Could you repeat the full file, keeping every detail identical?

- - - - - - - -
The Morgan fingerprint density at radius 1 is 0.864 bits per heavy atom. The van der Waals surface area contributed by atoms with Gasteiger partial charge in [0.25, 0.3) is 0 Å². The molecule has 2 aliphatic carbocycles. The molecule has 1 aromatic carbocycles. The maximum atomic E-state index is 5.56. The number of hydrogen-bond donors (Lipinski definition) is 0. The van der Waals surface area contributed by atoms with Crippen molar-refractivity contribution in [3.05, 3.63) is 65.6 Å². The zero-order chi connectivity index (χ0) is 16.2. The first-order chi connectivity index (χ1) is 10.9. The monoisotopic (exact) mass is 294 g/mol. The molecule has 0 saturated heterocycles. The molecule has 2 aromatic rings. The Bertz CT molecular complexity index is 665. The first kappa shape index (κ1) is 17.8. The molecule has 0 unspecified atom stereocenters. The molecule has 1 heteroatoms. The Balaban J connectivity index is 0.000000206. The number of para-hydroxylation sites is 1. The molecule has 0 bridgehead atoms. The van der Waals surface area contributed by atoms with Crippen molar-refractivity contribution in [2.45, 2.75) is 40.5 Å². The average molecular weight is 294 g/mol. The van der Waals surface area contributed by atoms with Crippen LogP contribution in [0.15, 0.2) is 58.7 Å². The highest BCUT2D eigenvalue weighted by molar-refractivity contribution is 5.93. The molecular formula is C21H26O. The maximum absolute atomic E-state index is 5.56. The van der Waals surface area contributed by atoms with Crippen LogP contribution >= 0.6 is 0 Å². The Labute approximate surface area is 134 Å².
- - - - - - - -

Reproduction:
The Morgan fingerprint density at radius 1 is 0.864 bits per heavy atom. The van der Waals surface area contributed by atoms with Gasteiger partial charge in [0.25, 0.3) is 0 Å². The molecule has 2 aliphatic carbocycles. The molecule has 1 aromatic carbocycles. The maximum atomic E-state index is 5.56. The number of hydrogen-bond donors (Lipinski definition) is 0. The van der Waals surface area contributed by atoms with Crippen molar-refractivity contribution in [3.05, 3.63) is 65.6 Å². The zero-order chi connectivity index (χ0) is 16.2. The first-order chi connectivity index (χ1) is 10.9. The monoisotopic (exact) mass is 294 g/mol. The molecule has 0 saturated heterocycles. The molecule has 2 aromatic rings. The Bertz CT molecular complexity index is 665. The first kappa shape index (κ1) is 17.8. The molecule has 0 unspecified atom stereocenters. The molecule has 1 heteroatoms. The Balaban J connectivity index is 0.000000206. The number of para-hydroxylation sites is 1. The molecule has 0 bridgehead atoms. The van der Waals surface area contributed by atoms with Crippen molar-refractivity contribution in [2.45, 2.75) is 40.5 Å². The average molecular weight is 294 g/mol. The van der Waals surface area contributed by atoms with Crippen LogP contribution in [0.15, 0.2) is 58.7 Å². The highest BCUT2D eigenvalue weighted by molar-refractivity contribution is 5.93. The molecular formula is C21H26O. The maximum absolute atomic E-state index is 5.56. The van der Waals surface area contributed by atoms with Crippen LogP contribution >= 0.6 is 0 Å². The Labute approximate surface area is 134 Å².